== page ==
Dr. Stuart Lee
Dr Lee is a member of the English Faculty at Oxford, Director of Oxford University Computing Services, and Reader in E-learning and Digital Libraries. Dr Lee managed the original JTAP ‘Virtual Seminars’ Project (1996-98). Dr Lee was also the Research Officer for the Mellon-funded 'Scoping the Future of Oxford's Digital Collections', and sat on the JISC Digital Images working group. He has also published two books entitled Digital Imaging: A Practical Handbook (LAP, 2000), and Building an Electronic Resource Collection (LAP, 2002), and reports on learning design for JISC. He has lectured and tutored on the poetry of the First World War, Medieval literature, and Electronic literature.
Kate Lindsay has run several e-learning development and evaluation projects for Oxford, as part of the Learning Technologies Group, and has also worked on a number of projects for the JISC. She is an English graduate and holds a Masters in Information Systems (Sheffield) and a Masters in Educational Research Methodology (Oxford). Kate lectures for the Department of Educational Studies and has been a visiting lecturer at Sheffield and UCL giving sessions on 'Digitization Theory and Practice' and 'Computing in the Humanities'. Kate conducted research on the manuscripts prior to digitisation and manages usage agreements with the literary estates and holding institutions. She manages the day to day running and implementation of archive including the digitisation process, technical design, and works closely with teachers and lecturers to embed the resources it offers within education. She will continue as project manager in the second phase of the project: Enriching the First World War Poetry Digital Archive.
Michael Loizou has worked on various JISC funded projects at Oxford over the past two years, most recently as the Quality Assurance Lead and Metadata expert on the Accessing and Storing Knowledge Project (ASK). Michael holds a BSc in Computer Science, and also an MBA with a concentration in MIS. Before he came to Oxford, Michael worked for 5 years in Cyprus as a Systems Administrator, and also as a High-School A-Level teacher. Whilst Michael is responsible for the technical architecture and development of the First World War Poetry Archive, he also brings to the project an expertise in e-learning systems which he is developing through a PhD in Education (E-learning Systems Design).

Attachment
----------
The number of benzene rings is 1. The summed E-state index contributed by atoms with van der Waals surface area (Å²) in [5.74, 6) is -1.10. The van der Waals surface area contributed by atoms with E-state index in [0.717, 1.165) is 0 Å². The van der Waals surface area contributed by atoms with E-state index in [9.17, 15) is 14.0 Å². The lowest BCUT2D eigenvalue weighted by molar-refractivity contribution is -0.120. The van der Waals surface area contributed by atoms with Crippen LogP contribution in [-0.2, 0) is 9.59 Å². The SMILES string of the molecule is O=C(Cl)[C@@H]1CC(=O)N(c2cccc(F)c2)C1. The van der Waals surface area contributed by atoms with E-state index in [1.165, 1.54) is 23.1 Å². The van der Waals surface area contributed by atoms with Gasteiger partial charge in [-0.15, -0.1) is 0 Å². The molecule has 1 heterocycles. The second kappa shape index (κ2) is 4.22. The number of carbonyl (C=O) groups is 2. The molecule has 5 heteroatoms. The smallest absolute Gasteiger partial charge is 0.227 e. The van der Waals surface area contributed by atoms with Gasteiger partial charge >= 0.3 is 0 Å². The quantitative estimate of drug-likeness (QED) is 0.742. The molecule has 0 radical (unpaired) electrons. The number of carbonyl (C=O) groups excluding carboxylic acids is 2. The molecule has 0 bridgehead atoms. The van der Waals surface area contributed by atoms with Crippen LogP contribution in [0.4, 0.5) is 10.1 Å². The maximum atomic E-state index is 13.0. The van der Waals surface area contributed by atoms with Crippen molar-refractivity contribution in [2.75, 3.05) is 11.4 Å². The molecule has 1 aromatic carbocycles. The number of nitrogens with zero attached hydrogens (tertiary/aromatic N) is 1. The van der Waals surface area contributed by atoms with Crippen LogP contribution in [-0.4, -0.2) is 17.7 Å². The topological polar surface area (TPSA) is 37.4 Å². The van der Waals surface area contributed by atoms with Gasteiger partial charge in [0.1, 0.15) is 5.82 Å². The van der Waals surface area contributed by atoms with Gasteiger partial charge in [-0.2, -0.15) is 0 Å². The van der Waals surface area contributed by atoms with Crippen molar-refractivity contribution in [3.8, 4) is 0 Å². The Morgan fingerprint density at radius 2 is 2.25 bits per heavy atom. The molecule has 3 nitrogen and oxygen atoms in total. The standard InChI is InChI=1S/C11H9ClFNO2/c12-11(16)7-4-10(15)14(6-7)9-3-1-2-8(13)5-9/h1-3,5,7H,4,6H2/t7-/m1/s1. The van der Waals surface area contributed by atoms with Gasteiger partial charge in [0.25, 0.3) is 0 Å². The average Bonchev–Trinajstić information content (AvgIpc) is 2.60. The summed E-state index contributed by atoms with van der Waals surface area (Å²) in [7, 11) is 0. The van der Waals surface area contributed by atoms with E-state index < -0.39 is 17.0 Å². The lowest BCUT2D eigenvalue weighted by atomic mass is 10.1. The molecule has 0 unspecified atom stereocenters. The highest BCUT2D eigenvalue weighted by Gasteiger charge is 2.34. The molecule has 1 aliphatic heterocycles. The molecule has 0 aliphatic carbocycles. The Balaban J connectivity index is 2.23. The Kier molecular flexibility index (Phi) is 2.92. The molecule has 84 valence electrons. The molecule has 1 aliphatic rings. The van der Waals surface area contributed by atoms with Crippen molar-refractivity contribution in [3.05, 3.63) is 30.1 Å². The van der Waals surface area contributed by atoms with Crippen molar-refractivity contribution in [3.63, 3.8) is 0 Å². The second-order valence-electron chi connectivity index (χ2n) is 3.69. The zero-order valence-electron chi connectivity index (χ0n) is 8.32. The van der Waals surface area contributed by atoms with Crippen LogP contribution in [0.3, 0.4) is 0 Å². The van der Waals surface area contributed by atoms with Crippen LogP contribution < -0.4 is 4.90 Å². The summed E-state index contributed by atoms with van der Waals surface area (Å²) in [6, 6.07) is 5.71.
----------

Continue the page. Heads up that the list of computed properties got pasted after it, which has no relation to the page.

Everett Sharp comes to the project with a life long enthusiasm for twentieth-century military history. A retired policeman, he has pursued his interest since a young child, reading extensively on the subject and tracing his own family's experiences from the Boer War to the Malaysian Emergency. With a particular interest in the emotional experience of war he is very enthusiastic about a project that focuses on an art form that can be so descriptive of radical human experience. A 'Friend' of Birmingham University's Department of First World War Studies, Everett is responsible for cataloging the literary items included in the First World War Poetry Archive and for selecting a vast range of contextual materials to support them.
Alisa Miller is currently writing a dissertation at the Faculty of History, Oxford University on the poet Rupert Brooke, also dealing with popular literary culture in Britain in the First World War. As a result she has a great deal of interest in the poets included in the digital archive, especially in relation to their contributions to both poetic and historical narratives of the war. She is also concerned with the cultural histories of the First World War beyond Great Britain, for example in France, Germany, the United States, Canada, and Australia, and as such is a tutor for the Comparative History of the First World War undergraduate course at Oxford University.
Alun Edwards is a qualified librarian who has pursued an unusual career leading to work on various JISC or AHRC funded projects at Oxford University. Previously the manager of Humbul and now collections development manager for Intute: Arts and Humanities, Alun is involved in promoting critical thinking about resources available on the Internet. For the First World War Poetry Digital Archive, Alun assists in the research of collections to be digitised and is primarily responsible for identifying other scholarly resources to be fed into the archive via Intute.
Richard Doe is an Internet developer focusing on web standards and open-source technologies. He studied Philosophy at Sussex University, and has worked extensively in the UK higher education and non-profit sectors. Richard produces accessible web applications with database back-ends, such as the Roman Provincial Coinage website for the Ashmolean Museum. As the web developer for the First World War Poetry Digital Archive, he is primarily responsible for the technical development of the website and backend content delivery system, as well as the development of the community collection.
Joseph manages the Web Design Consultancy at Oxford University Computing Services, where he has worked since 2002 with a specialism in Web design and accessibility. Joseph has an MA in Electronic Media from Oxford Brookes University, for which he produced an online comic website - Oneironaut.net. Joseph works for the First World War Poetry Digital Archive as a Web designer, enusuring that the site attractive usable and accessible. He has also designed print and promotional materials for the project.